Unfortunately this is not what is going on in Brazil for now. Self-critique is not really in the agenda, although former president Lula has acknowledged every so often that “we undoubtedly made mistakes” (Le Monde, November 18 2017). When the Worker’s Party was in office, criticism was condemned because it could destabilize the government, after two decades of attempts to take power. Those who were severe critics, like Sociologist Francisco de Oliveira, have been literally demonized. And of course, as populist governments often do, anti-intellectualism was there to devalue complexity. Now, in the midst of a disaster, this is not either the right time for a deep and long-overdue reflection of the paths taken, because with a non-elected right-wing government in place the left – and especially leftist parties that formed the Left under the PT’s mandates – cannot weaken its political capital by recognizing missteps and wrongdoings.
We must start acknowledging that the Left yet again has been authoritarian for ignoring deficits in democracy
It seems that the time to acknowledge mistakes, flaws and omissions either never comes or, when it does, it only seeks to prove good faith –which is clearly insufficient. This is a main characteristic of the Latin American left, and very likely of the left in general. Venezuela is just the most dramatic, desperate and poignant evidence of this.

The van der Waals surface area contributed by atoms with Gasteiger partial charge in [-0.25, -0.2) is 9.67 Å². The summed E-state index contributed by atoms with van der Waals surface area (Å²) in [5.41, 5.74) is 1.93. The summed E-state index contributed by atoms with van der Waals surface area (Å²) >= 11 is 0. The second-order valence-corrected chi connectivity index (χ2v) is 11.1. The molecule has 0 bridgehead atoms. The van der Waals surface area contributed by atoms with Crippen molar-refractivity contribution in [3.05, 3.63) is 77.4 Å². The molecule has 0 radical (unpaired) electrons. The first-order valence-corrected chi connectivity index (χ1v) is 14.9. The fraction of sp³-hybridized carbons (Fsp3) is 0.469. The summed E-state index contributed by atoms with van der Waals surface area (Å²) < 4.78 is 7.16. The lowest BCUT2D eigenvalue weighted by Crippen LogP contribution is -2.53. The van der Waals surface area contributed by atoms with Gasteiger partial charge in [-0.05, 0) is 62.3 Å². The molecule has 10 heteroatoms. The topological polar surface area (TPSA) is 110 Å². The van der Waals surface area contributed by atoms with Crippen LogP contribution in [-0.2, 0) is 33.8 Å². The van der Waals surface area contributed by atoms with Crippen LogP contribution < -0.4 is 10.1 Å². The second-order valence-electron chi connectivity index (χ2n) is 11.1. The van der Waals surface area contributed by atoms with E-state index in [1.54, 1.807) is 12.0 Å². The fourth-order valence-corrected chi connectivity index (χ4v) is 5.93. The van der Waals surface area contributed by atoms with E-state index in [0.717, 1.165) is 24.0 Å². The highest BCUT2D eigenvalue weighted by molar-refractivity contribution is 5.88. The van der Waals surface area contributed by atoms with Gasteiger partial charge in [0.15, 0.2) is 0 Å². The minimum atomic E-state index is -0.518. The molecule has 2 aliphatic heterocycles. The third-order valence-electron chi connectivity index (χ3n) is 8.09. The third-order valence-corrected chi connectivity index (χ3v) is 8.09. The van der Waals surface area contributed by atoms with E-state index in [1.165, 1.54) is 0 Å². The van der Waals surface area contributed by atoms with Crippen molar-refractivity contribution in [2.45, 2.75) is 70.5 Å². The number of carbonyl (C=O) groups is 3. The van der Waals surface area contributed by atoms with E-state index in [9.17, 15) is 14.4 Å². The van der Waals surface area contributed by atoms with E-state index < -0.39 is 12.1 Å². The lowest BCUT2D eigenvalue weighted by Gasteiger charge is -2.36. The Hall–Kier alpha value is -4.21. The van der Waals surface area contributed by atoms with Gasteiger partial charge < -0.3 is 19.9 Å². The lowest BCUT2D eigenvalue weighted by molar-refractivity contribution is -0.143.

Back to the case of Brazil, let´s recall that in 2013, 4 years ago, protests filled the country’s major urban hubs. Hundreds of thousands of people called for quality public services, free healthcare and education, and subsidized, efficient public transportation. Dilma Rousseff’s administration was unable to correctly translate the desires and expectations of a population that seemed to be “out of place,” working off the “wrong script.” It was as if the marches were somehow resisting a new habitus, understood as adaptation and adjustment to the real world and to a new or revised social contract – ultimately resisting the material, every day, increasingly banalized practices of what Ben Fine refers to as the “material culture of financialization” (2013)
The recent cycle of growth in Brazil saw effectively the adoption of an array of policies and regulations that, rather than resuscitating and shoring up the existing social protection system – which was still in a phase of consolidation and subject to such ills as chronic underfinancing – it was plunged deeper into the logic of the market and broadened commodification also via financialization and the collateralization of social policy. Creditors’ legal rights would be expanded and strengthened via the efficient intervention of the developmentalist State. The creation of consigned credit at the end of Luiz Inácio Lula da Silva’s first year in office, even before the launch of Bolsa Família, is a perfect example of how financial neoliberalism took on ever-greater prominence and depth, corroding the foundations of the social protection system in order to create another in its own image.